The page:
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Again, this is my first year and have 3 hives and have been feeding my hives sugar syrup since spring. I was told to keep feeding them syrup and they will let you know when to stop feeding them when they stop taking it, well, mine never really stopped. Two of my hives are doing great, one is a package and the other is a nuc with about 10 frames full of honey each and they are busy and doing great. My question is, is the honey that they produced sugar syrup honey or the real thing? I did take a couple frames and the honey turned out to be really light in color. What do you think, real honey or not?
 

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The light syrup is stored sugar syrup. It has been digested by the bees with their enzyme invertase, so is the now concentrated glucose+fructose mix like honey, but is missing all the trace ingredients for full flavor.

The "bee will stop taking syrup" is a generalization that hardly applies. Bees will recruit and optimize to any source of calories, if they perceive the syrup to have the right combination of proximity and sweetness, they will backfill their broodnest with to the point they swarm.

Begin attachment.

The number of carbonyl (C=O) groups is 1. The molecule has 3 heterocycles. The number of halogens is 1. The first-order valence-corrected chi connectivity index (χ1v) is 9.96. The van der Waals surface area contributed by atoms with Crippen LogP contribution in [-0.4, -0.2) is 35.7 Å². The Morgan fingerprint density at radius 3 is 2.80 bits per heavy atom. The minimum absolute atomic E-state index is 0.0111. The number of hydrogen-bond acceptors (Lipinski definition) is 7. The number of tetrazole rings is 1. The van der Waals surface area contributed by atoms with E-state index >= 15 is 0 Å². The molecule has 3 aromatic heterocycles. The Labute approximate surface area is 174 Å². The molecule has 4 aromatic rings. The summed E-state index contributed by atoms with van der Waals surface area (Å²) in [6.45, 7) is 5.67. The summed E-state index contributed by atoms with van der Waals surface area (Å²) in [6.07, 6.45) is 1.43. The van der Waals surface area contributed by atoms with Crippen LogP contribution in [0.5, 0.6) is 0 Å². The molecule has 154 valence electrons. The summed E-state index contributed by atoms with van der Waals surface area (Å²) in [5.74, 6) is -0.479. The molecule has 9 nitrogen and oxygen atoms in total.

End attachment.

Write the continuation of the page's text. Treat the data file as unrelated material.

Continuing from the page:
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Definitely NOT real honey.

You were given incomplete advice. Feeding needs to be combined with inspections and the determination made to stop feeding or not made at least some of the time by the beekeeper. I look at several things including 1) availability of natural forage 2) ability of field force to gather the natural forage and 3) what have they got for stores in the hive? If you are in a flow and they've got plenty of older bees to serve in the field force and they've got plenty of stores than I would stop feeding. The time of year factors in and what the bees have drawn out too.

As an example here in Maine we over winter in two deeps(sometimes plus a medium or a 3rd deep.) Once those are drawn I stop feeding. They get treated as other colonies and evaluated for winter preparedness in September and fed additional syrup then (switching from light to heavy syrup) to get up to winter weight.

I try to feed colonies in the fall for winter and spring buildup with the intention of avoiding emergency feeding in winter.